Sites’ main argument in this documentary is that he has a responsibility to the public to show what he saw. This is a responsibility that is challenged by his other responsibility to respect his subjects and to respect the public who will be viewing the footage. This first responsibility is significant; images and video can be incredibly powerful tools, as they convey messages in a way that words cannot. By showing the US public what he saw, he could change the path that the war would follow and also help in changing the notion that the US were not the fighters of freedom as the government had painted them. However, this responsibility was outweighed by the second: respect the public and minimise harm. This is something that Sites’ struggled with – he himself considered deleting the footage altogether. This can be seen as an effect of embedded journalism; by living and working alongside the soldiers, Sites began to identify and sympathise with them. This is a trend seen in embedded journalism, as Sites claims that another journalist told him to remind himself every day that he is not a soldier. Sites also was worried about the footage causing harm to other US soldiers, or whether it could be used as propaganda. This concern made him consider not releasing the footage at all and question whether the story could work by itself without the footage. Sites eventually concluded, that without the footage, the impact of it would be lost and thus the attention of the US public would not be held for long. However, by releasing the footage both censored and uncensored to the media, Sites unintentionally did just that. Almost every news network chose to show the censored version of the footage, thus detracting significantly from the story. This prevented the American audience from properly seeing the actions of their own military or to fully understand the context of what had happened. By censoring the footage and covering the story with a lack of context or understanding, the American media undermined democratic principles.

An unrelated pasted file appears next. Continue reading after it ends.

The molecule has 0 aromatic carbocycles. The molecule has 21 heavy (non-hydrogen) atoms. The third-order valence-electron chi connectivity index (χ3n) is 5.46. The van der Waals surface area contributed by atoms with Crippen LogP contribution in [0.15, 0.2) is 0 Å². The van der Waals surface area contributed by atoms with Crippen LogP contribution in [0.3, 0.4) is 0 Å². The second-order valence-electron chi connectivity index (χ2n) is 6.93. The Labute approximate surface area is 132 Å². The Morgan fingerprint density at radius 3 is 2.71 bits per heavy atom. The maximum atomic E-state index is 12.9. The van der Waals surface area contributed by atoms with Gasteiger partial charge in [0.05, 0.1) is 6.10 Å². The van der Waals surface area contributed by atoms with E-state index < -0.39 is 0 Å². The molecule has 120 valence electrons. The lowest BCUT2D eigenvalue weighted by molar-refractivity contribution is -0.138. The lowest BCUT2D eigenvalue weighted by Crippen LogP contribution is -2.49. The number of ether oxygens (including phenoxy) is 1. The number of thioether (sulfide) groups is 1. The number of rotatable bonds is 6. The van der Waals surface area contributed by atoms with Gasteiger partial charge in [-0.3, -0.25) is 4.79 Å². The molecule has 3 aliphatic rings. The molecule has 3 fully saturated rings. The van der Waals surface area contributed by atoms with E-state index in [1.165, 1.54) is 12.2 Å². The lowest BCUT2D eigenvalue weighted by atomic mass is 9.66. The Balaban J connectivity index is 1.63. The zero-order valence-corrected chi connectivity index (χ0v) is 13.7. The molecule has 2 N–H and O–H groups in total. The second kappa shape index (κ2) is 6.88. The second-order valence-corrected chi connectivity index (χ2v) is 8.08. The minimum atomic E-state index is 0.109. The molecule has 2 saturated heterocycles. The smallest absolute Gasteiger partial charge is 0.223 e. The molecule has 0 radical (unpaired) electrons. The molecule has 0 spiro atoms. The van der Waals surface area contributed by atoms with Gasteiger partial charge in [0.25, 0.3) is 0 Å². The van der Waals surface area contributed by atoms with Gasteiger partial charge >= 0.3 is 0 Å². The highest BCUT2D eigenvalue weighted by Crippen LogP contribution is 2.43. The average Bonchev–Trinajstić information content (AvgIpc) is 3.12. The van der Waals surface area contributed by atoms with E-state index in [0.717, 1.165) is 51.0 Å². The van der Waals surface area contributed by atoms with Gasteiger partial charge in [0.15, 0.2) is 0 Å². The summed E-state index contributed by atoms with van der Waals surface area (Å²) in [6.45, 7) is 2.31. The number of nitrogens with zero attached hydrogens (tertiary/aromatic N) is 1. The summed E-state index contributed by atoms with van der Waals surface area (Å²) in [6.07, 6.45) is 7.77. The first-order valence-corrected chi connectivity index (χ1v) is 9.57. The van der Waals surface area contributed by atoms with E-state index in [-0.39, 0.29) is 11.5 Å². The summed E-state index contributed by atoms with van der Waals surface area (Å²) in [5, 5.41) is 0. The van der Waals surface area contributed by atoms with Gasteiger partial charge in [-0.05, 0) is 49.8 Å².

Sites’ claims are not unsubstantiated. The notion that the use of imagery is important in the media, as well as the claims that censorship by the media and the implementation of embedded journalism result in a potential loss of an image’s significance, is well documented in existing literature.